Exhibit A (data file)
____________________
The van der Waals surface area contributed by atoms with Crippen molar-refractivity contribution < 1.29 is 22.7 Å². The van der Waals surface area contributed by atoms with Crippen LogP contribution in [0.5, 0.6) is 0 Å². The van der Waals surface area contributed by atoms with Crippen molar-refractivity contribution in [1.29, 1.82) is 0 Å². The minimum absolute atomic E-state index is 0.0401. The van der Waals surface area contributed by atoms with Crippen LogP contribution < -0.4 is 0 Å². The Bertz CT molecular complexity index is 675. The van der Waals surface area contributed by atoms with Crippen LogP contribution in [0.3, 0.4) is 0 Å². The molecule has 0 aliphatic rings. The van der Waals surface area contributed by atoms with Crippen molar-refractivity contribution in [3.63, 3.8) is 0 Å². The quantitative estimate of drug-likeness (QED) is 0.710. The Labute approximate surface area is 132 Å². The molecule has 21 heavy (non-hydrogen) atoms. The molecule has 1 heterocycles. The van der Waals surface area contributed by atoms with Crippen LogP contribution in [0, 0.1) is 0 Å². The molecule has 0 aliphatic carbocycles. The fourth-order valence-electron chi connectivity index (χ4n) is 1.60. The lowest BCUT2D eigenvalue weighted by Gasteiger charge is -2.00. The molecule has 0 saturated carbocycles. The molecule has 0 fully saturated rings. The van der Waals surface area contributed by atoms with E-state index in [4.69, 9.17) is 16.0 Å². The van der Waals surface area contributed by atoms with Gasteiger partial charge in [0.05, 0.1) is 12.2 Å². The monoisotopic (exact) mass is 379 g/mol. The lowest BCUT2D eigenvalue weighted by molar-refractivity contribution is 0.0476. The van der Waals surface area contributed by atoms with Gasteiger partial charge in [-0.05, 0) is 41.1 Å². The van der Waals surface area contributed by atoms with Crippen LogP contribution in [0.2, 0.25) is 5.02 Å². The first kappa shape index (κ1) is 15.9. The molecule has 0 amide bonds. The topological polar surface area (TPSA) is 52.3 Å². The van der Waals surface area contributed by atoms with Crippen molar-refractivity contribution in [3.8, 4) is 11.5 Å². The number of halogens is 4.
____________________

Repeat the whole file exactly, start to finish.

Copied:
The van der Waals surface area contributed by atoms with Crippen molar-refractivity contribution < 1.29 is 22.7 Å². The van der Waals surface area contributed by atoms with Crippen LogP contribution in [0.5, 0.6) is 0 Å². The van der Waals surface area contributed by atoms with Crippen molar-refractivity contribution in [1.29, 1.82) is 0 Å². The minimum absolute atomic E-state index is 0.0401. The van der Waals surface area contributed by atoms with Crippen LogP contribution < -0.4 is 0 Å². The Bertz CT molecular complexity index is 675. The van der Waals surface area contributed by atoms with Crippen LogP contribution in [0.3, 0.4) is 0 Å². The molecule has 0 aliphatic rings. The van der Waals surface area contributed by atoms with Crippen molar-refractivity contribution in [3.63, 3.8) is 0 Å². The quantitative estimate of drug-likeness (QED) is 0.710. The Labute approximate surface area is 132 Å². The molecule has 21 heavy (non-hydrogen) atoms. The molecule has 1 heterocycles. The van der Waals surface area contributed by atoms with Crippen LogP contribution in [0, 0.1) is 0 Å². The molecule has 0 aliphatic carbocycles. The fourth-order valence-electron chi connectivity index (χ4n) is 1.60. The lowest BCUT2D eigenvalue weighted by Gasteiger charge is -2.00. The molecule has 0 saturated carbocycles. The molecule has 0 fully saturated rings. The van der Waals surface area contributed by atoms with E-state index in [4.69, 9.17) is 16.0 Å². The van der Waals surface area contributed by atoms with Gasteiger partial charge in [0.05, 0.1) is 12.2 Å². The monoisotopic (exact) mass is 379 g/mol. The lowest BCUT2D eigenvalue weighted by molar-refractivity contribution is 0.0476. The van der Waals surface area contributed by atoms with Gasteiger partial charge in [-0.05, 0) is 41.1 Å². The van der Waals surface area contributed by atoms with Crippen LogP contribution in [0.2, 0.25) is 5.02 Å². The first kappa shape index (κ1) is 15.9. The molecule has 0 amide bonds. The topological polar surface area (TPSA) is 52.3 Å². The van der Waals surface area contributed by atoms with Crippen molar-refractivity contribution in [3.8, 4) is 11.5 Å². The number of halogens is 4.